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We benchmark the hospital-inpatient admission rates and average length of stay of the South African medical scheme population against a set of international comparators. Such a comparison is useful in developing reasonable expectations of the utilisation achievable in the private-hospital sector in South Africa, and as a means of identifying unusual characteristics of the South African environment. Such comparisons should be done on a like-for-like basis, and explicitly adjusted for differences in data definitions, patient demographics and clinical case mix. Structural differences between countries must be considered in interpreting results. We use an economic basis for determining the comparator set rather than a health-systems basis. Detailed case-mix data by country is not available so demographic and broad disease-grouping categories are used as proxies. A further limitation is that day cases are excluded. Considering two separate data sources, South Africa appears to have relatively high admission rates with low average lengths of stay. On a combined basis, the bed days used per 1 000 medical scheme beneficiaries for South Africa appears near the lower end of the spectrum, which suggests that the South African private sector is making relatively efficient use of its hospital resources.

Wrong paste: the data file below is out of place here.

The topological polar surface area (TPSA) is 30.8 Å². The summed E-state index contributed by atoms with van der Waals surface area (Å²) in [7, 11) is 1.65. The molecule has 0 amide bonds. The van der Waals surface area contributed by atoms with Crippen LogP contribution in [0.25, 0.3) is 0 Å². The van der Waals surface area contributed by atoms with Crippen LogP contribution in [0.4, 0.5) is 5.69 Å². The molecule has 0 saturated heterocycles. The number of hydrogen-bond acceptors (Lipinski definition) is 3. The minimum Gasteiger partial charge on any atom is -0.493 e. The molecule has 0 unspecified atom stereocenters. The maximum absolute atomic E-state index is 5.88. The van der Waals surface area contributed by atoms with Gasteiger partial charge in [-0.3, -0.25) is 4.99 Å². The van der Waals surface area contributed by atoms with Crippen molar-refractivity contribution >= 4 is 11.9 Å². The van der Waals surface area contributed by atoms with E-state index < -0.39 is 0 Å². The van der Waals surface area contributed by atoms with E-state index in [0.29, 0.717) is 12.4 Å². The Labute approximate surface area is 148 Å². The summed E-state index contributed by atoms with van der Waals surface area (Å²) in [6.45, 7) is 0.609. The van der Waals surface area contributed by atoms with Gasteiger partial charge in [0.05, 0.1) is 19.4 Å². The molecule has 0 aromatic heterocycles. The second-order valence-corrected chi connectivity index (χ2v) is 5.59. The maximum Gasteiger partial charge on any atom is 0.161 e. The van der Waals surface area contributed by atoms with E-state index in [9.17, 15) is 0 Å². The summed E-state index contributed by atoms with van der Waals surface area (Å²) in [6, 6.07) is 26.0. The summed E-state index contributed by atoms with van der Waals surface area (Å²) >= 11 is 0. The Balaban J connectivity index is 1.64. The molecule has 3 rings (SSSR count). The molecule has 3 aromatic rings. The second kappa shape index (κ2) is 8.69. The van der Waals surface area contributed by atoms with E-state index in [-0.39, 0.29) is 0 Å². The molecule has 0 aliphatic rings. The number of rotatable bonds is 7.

KEYWORDS Medical scheme; hospital; admission rates; length of stay